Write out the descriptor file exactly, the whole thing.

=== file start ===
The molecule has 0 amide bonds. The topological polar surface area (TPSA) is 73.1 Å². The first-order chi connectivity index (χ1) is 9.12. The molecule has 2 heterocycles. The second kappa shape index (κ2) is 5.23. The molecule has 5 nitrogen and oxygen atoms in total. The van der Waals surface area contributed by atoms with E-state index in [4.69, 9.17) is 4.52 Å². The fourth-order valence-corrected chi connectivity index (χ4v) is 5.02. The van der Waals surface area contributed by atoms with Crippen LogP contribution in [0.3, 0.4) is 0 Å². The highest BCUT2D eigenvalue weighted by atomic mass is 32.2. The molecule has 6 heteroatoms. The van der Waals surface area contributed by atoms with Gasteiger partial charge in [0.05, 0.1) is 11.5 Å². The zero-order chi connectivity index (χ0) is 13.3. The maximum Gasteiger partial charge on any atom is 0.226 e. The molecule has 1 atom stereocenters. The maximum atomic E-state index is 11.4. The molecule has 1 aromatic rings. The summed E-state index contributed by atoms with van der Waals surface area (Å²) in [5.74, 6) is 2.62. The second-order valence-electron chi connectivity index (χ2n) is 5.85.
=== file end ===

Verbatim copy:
The molecule has 0 amide bonds. The topological polar surface area (TPSA) is 73.1 Å². The first-order chi connectivity index (χ1) is 9.12. The molecule has 2 heterocycles. The second kappa shape index (κ2) is 5.23. The molecule has 5 nitrogen and oxygen atoms in total. The van der Waals surface area contributed by atoms with E-state index in [4.69, 9.17) is 4.52 Å². The fourth-order valence-corrected chi connectivity index (χ4v) is 5.02. The van der Waals surface area contributed by atoms with Crippen LogP contribution in [0.3, 0.4) is 0 Å². The highest BCUT2D eigenvalue weighted by atomic mass is 32.2. The molecule has 6 heteroatoms. The van der Waals surface area contributed by atoms with Gasteiger partial charge in [0.05, 0.1) is 11.5 Å². The zero-order chi connectivity index (χ0) is 13.3. The maximum Gasteiger partial charge on any atom is 0.226 e. The molecule has 1 atom stereocenters. The maximum atomic E-state index is 11.4. The molecule has 1 aromatic rings. The summed E-state index contributed by atoms with van der Waals surface area (Å²) in [5.74, 6) is 2.62. The second-order valence-electron chi connectivity index (χ2n) is 5.85.